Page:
Now, let's talk about what you can do today to get that leaky gut of yours back under control!
The "4 R Gut Program" is something that is easily googled, so I won't spend too much time on it... But here's the scoop: the four Rs are in order of importance and the order you should do them in.
Remove the stuff that's causing the problem. This may be a food, a critter, stress, alcohol, or a drug!
Replace the stuff your body should be making, at least for the time being. This may include digestive enzymes such as pancreatic enzymes or stomach acid in the form of Beatine HCl! You need all these things to properly break down your food.
Reinoculate, which is a fancy word for "recolonize your gut with good bugs"... i.e. take a probiotic!
Repair. Help speed up your gut's repair processes by taking supplements such as these and you'll be on your way to a healthy functioning gut in no time!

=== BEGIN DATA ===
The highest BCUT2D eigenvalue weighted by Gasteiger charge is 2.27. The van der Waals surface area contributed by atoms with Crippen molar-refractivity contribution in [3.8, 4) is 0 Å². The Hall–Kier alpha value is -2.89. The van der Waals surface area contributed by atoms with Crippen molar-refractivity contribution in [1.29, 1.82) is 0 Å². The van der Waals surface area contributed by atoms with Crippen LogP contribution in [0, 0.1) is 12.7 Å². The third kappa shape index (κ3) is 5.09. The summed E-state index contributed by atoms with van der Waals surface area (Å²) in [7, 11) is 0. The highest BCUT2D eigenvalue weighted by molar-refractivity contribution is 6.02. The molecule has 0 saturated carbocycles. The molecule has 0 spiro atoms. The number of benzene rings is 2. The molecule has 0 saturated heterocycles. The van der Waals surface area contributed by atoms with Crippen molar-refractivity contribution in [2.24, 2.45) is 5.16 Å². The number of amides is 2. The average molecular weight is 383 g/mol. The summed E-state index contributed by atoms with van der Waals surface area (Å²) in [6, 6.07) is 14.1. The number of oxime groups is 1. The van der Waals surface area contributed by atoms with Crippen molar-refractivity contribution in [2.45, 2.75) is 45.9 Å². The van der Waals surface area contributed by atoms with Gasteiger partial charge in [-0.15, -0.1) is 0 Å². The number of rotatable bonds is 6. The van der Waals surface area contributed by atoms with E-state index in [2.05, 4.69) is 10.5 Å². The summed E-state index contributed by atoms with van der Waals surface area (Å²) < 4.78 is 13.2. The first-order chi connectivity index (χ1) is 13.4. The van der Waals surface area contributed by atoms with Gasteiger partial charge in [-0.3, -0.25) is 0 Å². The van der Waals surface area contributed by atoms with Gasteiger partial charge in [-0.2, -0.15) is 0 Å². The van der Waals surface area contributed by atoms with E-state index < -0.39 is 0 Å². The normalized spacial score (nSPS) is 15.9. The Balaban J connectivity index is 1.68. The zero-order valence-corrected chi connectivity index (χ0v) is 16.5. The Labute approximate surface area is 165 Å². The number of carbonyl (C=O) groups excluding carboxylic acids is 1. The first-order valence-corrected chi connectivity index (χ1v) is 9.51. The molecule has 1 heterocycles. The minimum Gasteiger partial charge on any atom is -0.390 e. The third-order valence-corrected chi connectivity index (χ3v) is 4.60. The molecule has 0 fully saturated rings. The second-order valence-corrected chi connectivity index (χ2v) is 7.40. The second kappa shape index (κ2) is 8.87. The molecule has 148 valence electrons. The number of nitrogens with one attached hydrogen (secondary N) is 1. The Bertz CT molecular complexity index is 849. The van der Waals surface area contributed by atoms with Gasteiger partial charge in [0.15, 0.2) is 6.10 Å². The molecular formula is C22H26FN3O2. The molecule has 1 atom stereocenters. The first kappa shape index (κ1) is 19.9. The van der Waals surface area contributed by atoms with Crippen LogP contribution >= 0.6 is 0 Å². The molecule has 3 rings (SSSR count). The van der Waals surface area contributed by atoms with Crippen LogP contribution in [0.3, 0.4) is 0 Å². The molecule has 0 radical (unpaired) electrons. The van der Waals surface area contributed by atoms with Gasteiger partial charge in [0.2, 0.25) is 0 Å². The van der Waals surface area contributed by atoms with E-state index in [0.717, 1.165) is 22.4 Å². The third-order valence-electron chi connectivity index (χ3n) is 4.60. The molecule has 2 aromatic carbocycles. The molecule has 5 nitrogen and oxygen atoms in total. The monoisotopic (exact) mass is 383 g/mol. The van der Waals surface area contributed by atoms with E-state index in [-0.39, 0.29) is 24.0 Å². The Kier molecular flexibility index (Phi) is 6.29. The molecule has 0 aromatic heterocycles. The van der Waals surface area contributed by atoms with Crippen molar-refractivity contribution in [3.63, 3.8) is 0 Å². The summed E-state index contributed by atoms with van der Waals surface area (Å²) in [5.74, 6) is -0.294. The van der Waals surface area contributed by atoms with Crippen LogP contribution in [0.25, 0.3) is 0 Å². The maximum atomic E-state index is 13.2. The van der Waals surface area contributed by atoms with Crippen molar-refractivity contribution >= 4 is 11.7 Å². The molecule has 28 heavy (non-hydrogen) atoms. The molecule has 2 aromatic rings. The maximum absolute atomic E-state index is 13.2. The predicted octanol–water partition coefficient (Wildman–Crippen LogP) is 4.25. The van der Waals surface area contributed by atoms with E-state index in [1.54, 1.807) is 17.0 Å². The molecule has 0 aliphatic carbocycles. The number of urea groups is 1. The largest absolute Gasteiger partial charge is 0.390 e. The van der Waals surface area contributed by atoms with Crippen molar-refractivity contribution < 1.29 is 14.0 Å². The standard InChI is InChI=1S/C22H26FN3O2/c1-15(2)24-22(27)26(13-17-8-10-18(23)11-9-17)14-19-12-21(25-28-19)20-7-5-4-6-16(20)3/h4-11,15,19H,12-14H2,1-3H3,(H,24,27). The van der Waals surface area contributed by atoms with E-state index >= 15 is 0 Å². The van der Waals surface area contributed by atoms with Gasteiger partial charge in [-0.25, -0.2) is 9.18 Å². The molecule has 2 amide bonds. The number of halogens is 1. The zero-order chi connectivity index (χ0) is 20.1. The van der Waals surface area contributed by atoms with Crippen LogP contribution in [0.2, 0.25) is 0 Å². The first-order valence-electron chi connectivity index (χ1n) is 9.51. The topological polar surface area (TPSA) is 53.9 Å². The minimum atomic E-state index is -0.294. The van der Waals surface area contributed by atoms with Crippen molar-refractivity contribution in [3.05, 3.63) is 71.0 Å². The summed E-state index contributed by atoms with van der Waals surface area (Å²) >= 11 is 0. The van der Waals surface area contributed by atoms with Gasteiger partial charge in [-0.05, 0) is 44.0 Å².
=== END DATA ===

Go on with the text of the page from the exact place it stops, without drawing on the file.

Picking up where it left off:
1. Vitamin D is not only great for your immune system, but it has been shown to increase the expression of tight junction proteins in the gut, which helps to repair the "leaks" between cells 
2. L-Glutamine is an amino acid that is preferentially used by the gut epithelial cells as fuel and may not only aid in repair, but prove to be protective to future epithelial damage 
3. Herbs that soothe and coat the gut such as licorice root, slippery elm and marshmallow root will help protect the gut while it heals.
4. Antioxidants such as omega-3s, curcumin and resveratrol will help get rid of any residual inflammation that the other Rs and supplements could not tackle.
Less leaky every day,
 Kong, J. Novel role of the vitamin D receptor in maintaining the integrity of the intestinal mucosal barrier. Am J Physiol Gastrointest Liver Physiol 2008 Jan; 294(1):G208 (PMID 17962355)
 Iizuka, Masahiro. Wound healing of intestinal epithelial cells. World J Gastroenterol 2011 May 7;17(17):2161-2171 (PMID 21633524)